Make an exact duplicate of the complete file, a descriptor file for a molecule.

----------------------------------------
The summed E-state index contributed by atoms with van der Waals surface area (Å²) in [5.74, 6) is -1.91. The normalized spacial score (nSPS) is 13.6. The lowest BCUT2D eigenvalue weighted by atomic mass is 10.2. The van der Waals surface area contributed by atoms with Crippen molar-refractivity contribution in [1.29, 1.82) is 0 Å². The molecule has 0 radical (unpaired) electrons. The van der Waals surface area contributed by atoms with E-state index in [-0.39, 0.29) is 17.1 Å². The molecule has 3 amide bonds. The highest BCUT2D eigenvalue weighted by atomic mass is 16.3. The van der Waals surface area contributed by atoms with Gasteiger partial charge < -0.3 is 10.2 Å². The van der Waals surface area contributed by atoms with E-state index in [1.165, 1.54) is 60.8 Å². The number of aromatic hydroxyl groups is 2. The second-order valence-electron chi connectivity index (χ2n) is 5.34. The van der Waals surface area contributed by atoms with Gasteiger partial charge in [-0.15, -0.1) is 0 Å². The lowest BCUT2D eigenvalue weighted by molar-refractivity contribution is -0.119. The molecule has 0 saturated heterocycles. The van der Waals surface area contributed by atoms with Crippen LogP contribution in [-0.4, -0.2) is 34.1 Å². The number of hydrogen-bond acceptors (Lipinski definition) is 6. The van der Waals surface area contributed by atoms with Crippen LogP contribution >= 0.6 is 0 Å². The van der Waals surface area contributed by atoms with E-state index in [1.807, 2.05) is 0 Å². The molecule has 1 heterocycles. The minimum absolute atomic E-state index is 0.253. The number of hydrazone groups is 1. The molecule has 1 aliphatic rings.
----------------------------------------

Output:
The summed E-state index contributed by atoms with van der Waals surface area (Å²) in [5.74, 6) is -1.91. The normalized spacial score (nSPS) is 13.6. The lowest BCUT2D eigenvalue weighted by atomic mass is 10.2. The van der Waals surface area contributed by atoms with Crippen molar-refractivity contribution in [1.29, 1.82) is 0 Å². The molecule has 0 radical (unpaired) electrons. The van der Waals surface area contributed by atoms with E-state index in [-0.39, 0.29) is 17.1 Å². The molecule has 3 amide bonds. The highest BCUT2D eigenvalue weighted by atomic mass is 16.3. The van der Waals surface area contributed by atoms with Gasteiger partial charge < -0.3 is 10.2 Å². The van der Waals surface area contributed by atoms with E-state index in [1.165, 1.54) is 60.8 Å². The number of aromatic hydroxyl groups is 2. The second-order valence-electron chi connectivity index (χ2n) is 5.34. The van der Waals surface area contributed by atoms with Gasteiger partial charge in [-0.15, -0.1) is 0 Å². The lowest BCUT2D eigenvalue weighted by molar-refractivity contribution is -0.119. The molecule has 0 saturated heterocycles. The van der Waals surface area contributed by atoms with Crippen LogP contribution in [-0.4, -0.2) is 34.1 Å². The number of hydrogen-bond acceptors (Lipinski definition) is 6. The van der Waals surface area contributed by atoms with Crippen LogP contribution >= 0.6 is 0 Å². The van der Waals surface area contributed by atoms with E-state index in [1.807, 2.05) is 0 Å². The molecule has 1 heterocycles. The minimum absolute atomic E-state index is 0.253. The number of hydrazone groups is 1. The molecule has 1 aliphatic rings.